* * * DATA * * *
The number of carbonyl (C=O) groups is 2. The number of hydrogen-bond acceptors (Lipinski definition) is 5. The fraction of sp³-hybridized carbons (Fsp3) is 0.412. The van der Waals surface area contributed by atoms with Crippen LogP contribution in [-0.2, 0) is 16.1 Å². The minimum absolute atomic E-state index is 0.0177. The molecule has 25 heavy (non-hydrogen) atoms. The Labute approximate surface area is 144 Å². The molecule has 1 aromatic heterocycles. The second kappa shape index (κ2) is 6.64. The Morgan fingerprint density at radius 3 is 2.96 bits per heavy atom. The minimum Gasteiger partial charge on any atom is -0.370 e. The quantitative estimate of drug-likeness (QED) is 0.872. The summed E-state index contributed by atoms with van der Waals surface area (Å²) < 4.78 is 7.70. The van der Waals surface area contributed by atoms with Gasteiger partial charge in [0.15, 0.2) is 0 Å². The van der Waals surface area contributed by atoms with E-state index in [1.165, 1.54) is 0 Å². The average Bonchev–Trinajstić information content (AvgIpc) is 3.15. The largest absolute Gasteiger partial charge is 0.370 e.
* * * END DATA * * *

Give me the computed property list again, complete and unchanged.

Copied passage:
The number of carbonyl (C=O) groups is 2. The number of hydrogen-bond acceptors (Lipinski definition) is 5. The fraction of sp³-hybridized carbons (Fsp3) is 0.412. The van der Waals surface area contributed by atoms with Crippen LogP contribution in [-0.2, 0) is 16.1 Å². The minimum absolute atomic E-state index is 0.0177. The molecule has 25 heavy (non-hydrogen) atoms. The Labute approximate surface area is 144 Å². The molecule has 1 aromatic heterocycles. The second kappa shape index (κ2) is 6.64. The Morgan fingerprint density at radius 3 is 2.96 bits per heavy atom. The minimum Gasteiger partial charge on any atom is -0.370 e. The quantitative estimate of drug-likeness (QED) is 0.872. The summed E-state index contributed by atoms with van der Waals surface area (Å²) < 4.78 is 7.70. The van der Waals surface area contributed by atoms with Gasteiger partial charge in [0.15, 0.2) is 0 Å². The van der Waals surface area contributed by atoms with E-state index in [1.165, 1.54) is 0 Å². The average Bonchev–Trinajstić information content (AvgIpc) is 3.15. The largest absolute Gasteiger partial charge is 0.370 e.